As you can see from the network diagram above, Inveneo’s long-distance WiFi links connecting NetHope member organizations is starting to be far-reaching. Inveneo engineers Mark Summer and Andris Bjornson have been able to bring high-speed Internet access – critical communication capacity – to eleven relief agency locations with minimal equipment and installation time. Our long-distance WiFi network has made huge improvements in connectivity for NetHope member organizations. Some had no connectivity before. Others had limited connectivity, like a 160 kbit connection that jumped to 1.6 Mbit. That’s like going from 3 dialup connections to a cable or DSL connection. These leaps in access have immediate impact when 20-100 people are sharing bandwidth at each location. International staff are able to make high-quality Skype video calls when before even voice calls were next to impossible, cutting resupply and rebuilding times by weeks or months.

How to deploy long-distance WiFi links in Haiti
Inveneo has created a methodology for deploying long-distance wireless networks from our many years of work in Africa. So while Port-au-Prince presents it own set of logistical and communication challenges, we were able to install and manage a high-functioning network relatively quickly using these basic steps:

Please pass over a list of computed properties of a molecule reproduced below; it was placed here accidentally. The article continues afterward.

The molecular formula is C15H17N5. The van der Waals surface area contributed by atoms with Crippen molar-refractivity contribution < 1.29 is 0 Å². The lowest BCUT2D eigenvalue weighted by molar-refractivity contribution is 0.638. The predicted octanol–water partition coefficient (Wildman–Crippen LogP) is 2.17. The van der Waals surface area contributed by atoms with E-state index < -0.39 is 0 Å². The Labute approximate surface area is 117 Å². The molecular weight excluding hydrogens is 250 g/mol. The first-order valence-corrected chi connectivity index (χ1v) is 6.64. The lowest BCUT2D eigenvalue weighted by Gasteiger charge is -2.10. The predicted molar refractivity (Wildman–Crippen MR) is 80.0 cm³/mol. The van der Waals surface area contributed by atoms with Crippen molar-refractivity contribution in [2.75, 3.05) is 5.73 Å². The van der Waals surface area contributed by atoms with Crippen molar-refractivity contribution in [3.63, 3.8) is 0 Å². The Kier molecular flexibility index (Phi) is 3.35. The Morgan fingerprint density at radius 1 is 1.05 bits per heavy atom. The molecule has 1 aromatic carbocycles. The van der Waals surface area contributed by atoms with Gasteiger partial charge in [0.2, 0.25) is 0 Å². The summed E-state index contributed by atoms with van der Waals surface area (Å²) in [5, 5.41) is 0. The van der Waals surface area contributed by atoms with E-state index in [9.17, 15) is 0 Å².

Step 1: WiFi Network Design
WiFi, like most radio technologies, works on the principle ofline-of-sight – you have to see it to beam to it. So the very first step in building a long-distance wireless network is to make sure your nodes are visible to each other. We usually achieve this by conducting a site visit – we or an Inveneo Certified ICT Partner physically visits each site that will host a node and captures its GPS coordinates. In Port-au-Prince, where transportation is difficult, we try to get as much information in advance as possible, starting with GPS locations. This isn’t always easy. Many agencies don’t have GPS devices, and those that do don’t always use them correctly. We’ve been given coordinates that are miles off the actual location, a real issue when street signs are missing, landmarks are destroyed and the city has a dusk curfew. This is where OpenStreetMap is a godsend – volunteers are mapping locations with great accuracy and posting them online, which we can use in our planning (read more here). Once we have the locations, we use Radio Mobile and Google Earth to design the network. Both use terrain data from the Space Shuttle to model the surface of the earth. With these tools, we find the correct angles, both azimuth (side to side) and elevation (up and down) that each antenna will need to achieve the highest gain (signal strength) between nodes.

Step 2: Location Capacity Survey
Now that we know where to place each node location, we try to make sure the site can support the required equipment: we confirm the site is physically secure, the building structurally sound, that there is a physical location for the equipment and constant, clean electrical power, that we can get roof access and that we can work with the organization’s IT staff as needed. These might seem frivolous questions unless you’ve arrived at an African school after a several hour overland drive to find the headmaster expecting you to install computers in an empty room that doesn’t have desks, doors or window panes. In Haiti, we added the roof access question after Andris found himself climbing a rickety, bent ladder, with the real threat of a fall that might have sent him to already overburdened local medical facilities.

Step 3: WiFi Hub Antenna Pointing